Here's the part I don't get. You are downloading music over the Internet to your personal computer from someone else's personal computer. There's no album cover, no liner notes, no credits, not even a copyright notice. Just the music. There's also no quality control. You don't know which version of a song you are getting and whether it was "ripped" straight off a CD or scratchy vinyl. Whether it's the original song, a cover or an extended bootleg concert version recorded with someone's pocket tape recorder and nondirectional mike. It might even be an ad for a porno site or a computer virus. And there's no consistency to the downloads -- you may have a cable connection but all they have is a 56k modem. Sometimes the bytes on the information superhighway motor right along, other times downloads slow to a crawl, not to mention the periodic crashes.
So the part I don't get is how do you charge for something like that? What sort of rate structure do you devise that can satisfy a recording industry used to keeping prices artificially high, artists, promoters and hangerson used to keeping themselves artificially high, and the 34 million users of the fastest growing online community in the world, who have lately gotten used to getting their music for free?
Such are the calculations being made by upstart music file-sharing company Napster, and Bertelsmann, owner of one of the Big 5 record companies, BMG, as they embark on one of the strangest new strategic alliances since Hitler met Stalin. OK, it's a cheap shot. Just because Bertelsmann happens to be a German company that likes to gobble up other companies, like Random House, doesn't make it Hitlerian, and just because Napster up to now has been free doesn't make it communist. But as the company makes its way into what they call a market economy, music lovers and the music business alike are in for some shock therapy.
Earlier I predicted that the music industry, as we know it, was dead on account of Napster <www.napster.com>, which I called the first killer computer application of the new millennium. Napster was invented a couple years ago by Shawn Fanning, at the time a 19-year-old freshman in computer science at Northeastern University in Boston, who just wanted to make it easier to trade MP3 music files over the Internet. Frustrated with existing methods, he invented the simple but elegant Napster. Based on instant messaging software, Napster bypasses e-mail and the World Wide Web to let people search for and download MP3 files directly from each other's computers.
With Napster you can search for a song by name or band and in seconds get a list of 100 other users from whose computer you can try to download the song for free. Meanwhile, someone else might be downloading an MP3 file from your computer to theirs. Napster also has instant messages and chat rooms, so music fans can communicate in real time, creating an online community that has been growing faster than America Online.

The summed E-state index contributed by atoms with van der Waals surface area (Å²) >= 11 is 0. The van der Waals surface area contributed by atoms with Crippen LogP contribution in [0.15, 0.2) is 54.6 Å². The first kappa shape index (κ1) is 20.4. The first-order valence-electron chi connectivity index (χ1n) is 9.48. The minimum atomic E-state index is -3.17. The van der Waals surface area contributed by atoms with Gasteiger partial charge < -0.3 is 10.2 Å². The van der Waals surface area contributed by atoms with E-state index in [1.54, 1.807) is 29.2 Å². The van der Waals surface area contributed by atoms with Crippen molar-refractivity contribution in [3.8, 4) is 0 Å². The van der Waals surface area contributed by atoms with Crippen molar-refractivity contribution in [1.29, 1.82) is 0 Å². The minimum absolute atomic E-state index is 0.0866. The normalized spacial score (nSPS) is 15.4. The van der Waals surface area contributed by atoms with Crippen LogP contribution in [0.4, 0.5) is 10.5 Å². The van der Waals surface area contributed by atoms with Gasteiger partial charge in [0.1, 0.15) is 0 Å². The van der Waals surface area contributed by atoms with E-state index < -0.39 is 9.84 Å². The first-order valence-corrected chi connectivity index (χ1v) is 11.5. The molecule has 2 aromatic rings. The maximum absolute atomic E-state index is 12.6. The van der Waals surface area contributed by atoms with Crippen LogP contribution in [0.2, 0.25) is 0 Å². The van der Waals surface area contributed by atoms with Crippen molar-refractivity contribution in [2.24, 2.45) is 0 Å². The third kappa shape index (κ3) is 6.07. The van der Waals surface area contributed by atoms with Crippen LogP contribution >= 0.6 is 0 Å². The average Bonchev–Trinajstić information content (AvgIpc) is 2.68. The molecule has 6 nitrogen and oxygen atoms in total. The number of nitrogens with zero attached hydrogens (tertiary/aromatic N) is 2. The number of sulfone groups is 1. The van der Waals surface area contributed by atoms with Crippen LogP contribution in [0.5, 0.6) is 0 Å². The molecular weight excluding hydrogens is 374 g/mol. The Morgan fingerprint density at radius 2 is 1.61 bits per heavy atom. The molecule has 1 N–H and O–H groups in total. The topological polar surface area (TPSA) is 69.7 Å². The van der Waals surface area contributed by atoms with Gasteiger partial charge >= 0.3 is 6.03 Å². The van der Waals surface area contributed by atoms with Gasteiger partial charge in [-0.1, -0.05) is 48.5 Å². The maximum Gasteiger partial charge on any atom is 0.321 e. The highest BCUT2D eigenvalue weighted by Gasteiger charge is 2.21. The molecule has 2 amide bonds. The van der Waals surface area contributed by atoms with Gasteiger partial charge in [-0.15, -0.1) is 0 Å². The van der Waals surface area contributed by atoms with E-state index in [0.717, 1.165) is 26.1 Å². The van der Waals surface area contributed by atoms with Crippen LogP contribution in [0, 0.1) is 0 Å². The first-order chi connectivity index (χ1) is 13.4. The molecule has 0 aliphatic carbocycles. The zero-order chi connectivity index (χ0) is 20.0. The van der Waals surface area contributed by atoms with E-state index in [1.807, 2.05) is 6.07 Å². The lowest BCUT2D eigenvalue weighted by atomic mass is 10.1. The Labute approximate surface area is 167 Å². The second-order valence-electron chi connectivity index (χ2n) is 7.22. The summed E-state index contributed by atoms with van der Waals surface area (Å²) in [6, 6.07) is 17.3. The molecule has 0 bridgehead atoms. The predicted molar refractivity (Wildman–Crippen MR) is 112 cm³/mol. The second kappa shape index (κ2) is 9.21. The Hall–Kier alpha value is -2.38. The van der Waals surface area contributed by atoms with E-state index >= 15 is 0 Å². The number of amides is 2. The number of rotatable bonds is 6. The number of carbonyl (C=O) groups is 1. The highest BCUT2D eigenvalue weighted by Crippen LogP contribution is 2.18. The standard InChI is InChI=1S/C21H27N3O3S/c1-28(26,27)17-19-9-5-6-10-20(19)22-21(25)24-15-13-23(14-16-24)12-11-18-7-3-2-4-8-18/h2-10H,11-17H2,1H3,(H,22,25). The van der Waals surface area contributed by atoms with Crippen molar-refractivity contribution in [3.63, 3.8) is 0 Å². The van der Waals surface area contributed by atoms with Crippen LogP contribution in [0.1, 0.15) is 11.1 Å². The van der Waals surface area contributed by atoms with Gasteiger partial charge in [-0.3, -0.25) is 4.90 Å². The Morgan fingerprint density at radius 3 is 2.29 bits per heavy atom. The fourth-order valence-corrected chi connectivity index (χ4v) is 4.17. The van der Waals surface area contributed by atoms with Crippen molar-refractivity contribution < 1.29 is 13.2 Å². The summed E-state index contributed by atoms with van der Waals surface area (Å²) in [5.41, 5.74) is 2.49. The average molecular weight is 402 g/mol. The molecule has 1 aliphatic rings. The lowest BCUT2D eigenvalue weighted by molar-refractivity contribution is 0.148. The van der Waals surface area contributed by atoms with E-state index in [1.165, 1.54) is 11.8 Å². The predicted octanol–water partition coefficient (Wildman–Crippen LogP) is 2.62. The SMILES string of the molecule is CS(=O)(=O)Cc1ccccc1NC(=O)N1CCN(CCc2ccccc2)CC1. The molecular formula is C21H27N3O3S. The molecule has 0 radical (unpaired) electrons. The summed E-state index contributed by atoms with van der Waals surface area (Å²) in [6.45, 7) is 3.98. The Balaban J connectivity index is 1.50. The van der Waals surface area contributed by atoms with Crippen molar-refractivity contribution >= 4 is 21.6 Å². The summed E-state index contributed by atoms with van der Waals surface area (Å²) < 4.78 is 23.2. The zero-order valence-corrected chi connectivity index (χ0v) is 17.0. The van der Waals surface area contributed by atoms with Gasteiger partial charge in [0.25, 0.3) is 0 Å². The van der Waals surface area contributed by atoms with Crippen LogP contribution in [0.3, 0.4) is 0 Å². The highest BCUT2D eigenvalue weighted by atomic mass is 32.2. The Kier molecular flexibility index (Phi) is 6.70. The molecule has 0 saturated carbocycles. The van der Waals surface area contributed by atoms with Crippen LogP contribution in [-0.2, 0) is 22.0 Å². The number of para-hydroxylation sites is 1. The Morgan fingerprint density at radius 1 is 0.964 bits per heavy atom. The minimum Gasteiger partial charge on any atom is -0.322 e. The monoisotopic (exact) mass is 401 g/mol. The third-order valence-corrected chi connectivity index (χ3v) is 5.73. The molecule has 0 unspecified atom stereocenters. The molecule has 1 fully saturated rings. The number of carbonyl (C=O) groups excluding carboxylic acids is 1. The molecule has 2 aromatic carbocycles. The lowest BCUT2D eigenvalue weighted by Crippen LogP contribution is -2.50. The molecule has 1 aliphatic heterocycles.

Sensing he might be onto something, Fanning dropped out of college and moved to Silicon Valley to found Napster.com, which got itself a respectable CEO and some fat venture capital. But because neither the music companies nor the artists (nor Napster!) were getting a dime from the millions of songs being traded with Napster, the music industry sued for music piracy. It seemed to have the upper hand when a judge basically ordered Napster to shut down, although another judge stayed that order until trial. Holding their collective breaths are a lot of other industries, like film and publishing, whose products could similarly be freely copied and distributed with other file-sharing software programs like Napster.
Meanwhile, Napster continued to develop its product, linking its servers together, making even more songs available to users, and releasing an official full-featured version for Apple computer users. Now Napster seems to have cracked the so-called cartel of major record companies opposing it by entering into a partnership with Bertelsmann, the corporate parent of BMG records, setting off howls of protest not so much from the other major labels as rabid Napster fans alarmed that Fanning has sold out to the man.
So what does the future hold for Napster? In their Halloween announcement of a strategic alliance, Bertelsmann agreed to drop its lawsuit against Napster and make its catalog available once a secure system for trading tunes was established. The Recording Industry Association of America was reportedly pleased with the agreement, although its piracy lawsuit against Napster continues for now.
The new company was cryptic in its description of its new business model, calling it a "membership-based service that preserves the Napster experience," which leaves room for charging by the hour, month or song, although one number being bandied about is $5 a month. The company also promised "there will always be a free, promotional file-sharing element to Napster," which leaves room for some kind of freewheeling trading similar to what is going on now.
Imagine a two-tiered system with some sort of
service for direct downloading from the music libraries of the major
who guarantee quality and other "value-added" features, alongside a
worldwide music swap meet, a global MP3 trading bizarre, as is. With
free system you'd sometimes get what you paid for. But as competition
the pay service, it would tend to push prices down while keeping the
of the pay service high. So just because the record industry is dead as
we know it doesn't necessarily mean the record industry is dead.